Wigan chairman Dave Whelan has been charged by the Football Association over anti-Semitic remarks he allegedly made in response to criticism of the decision to appoint Malky Mackay as manager.
The 77-year-old publicly apologised for comments attributed to him in the Guardian and strongly denied making any racist jibes, while also suggesting he was misquoted.
However, an FA statement read: “It is alleged the Wigan Athletic chairman breached FA Rule E3 in that his comments were abusive and/or insulting and/or constitute improper conduct and/or bring the game into disrepute.
“It is further alleged that this is an ‘Aggravated Breach’ as defined by FA Rule E3 as it included a reference to ethnic origin and/or race and/or nationality and/or religion or belief.”
Mackay is under investigation by the Football Association for alleged racism and anti-Semitism over his email and text conversations with staff members while in charge of Cardiff City.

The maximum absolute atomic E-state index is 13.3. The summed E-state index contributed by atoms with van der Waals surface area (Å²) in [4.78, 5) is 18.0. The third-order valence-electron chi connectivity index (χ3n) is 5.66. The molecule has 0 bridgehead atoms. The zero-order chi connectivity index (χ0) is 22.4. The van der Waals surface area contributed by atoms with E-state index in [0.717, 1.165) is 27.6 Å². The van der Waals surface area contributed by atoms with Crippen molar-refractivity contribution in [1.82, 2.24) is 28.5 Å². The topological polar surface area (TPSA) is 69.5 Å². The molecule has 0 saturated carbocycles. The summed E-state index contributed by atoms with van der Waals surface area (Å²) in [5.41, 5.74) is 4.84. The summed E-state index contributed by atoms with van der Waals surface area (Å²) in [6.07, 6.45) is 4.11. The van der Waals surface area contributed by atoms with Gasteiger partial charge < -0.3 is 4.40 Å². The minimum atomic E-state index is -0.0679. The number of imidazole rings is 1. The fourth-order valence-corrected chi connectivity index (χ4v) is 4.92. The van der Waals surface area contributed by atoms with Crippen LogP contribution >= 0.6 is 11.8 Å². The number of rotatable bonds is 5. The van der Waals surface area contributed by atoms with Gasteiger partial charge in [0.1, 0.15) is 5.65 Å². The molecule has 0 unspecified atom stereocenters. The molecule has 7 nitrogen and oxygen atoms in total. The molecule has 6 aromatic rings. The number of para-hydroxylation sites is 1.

In one, Mackay describes the club’s Malaysian owner as a “chink” and in another he refers to the Jewish football agent, Phil Smith, saying: “Nothing like a Jew that sees money slipping through his fingers.”
Whelan, the multi-millionaire former owner of JJB Sports, said he didn’t think that was offensive because Mackay was only reflecting that Jewish people “love money” like everybody does.
He added: “The Jews don’t like losing money. Nobody likes losing money.” Asked whether this was offensive, because the claim that Jews “love money” has been used as a negative stereotype, Whelan said: “Do you think Jewish people chase money a little bit more than we do? I think they are very shrewd people.”
Asked whether he really believed that, Whelan added: “I think Jewish people do chase money more than everybody else. I don’t think that’s offensive at all.”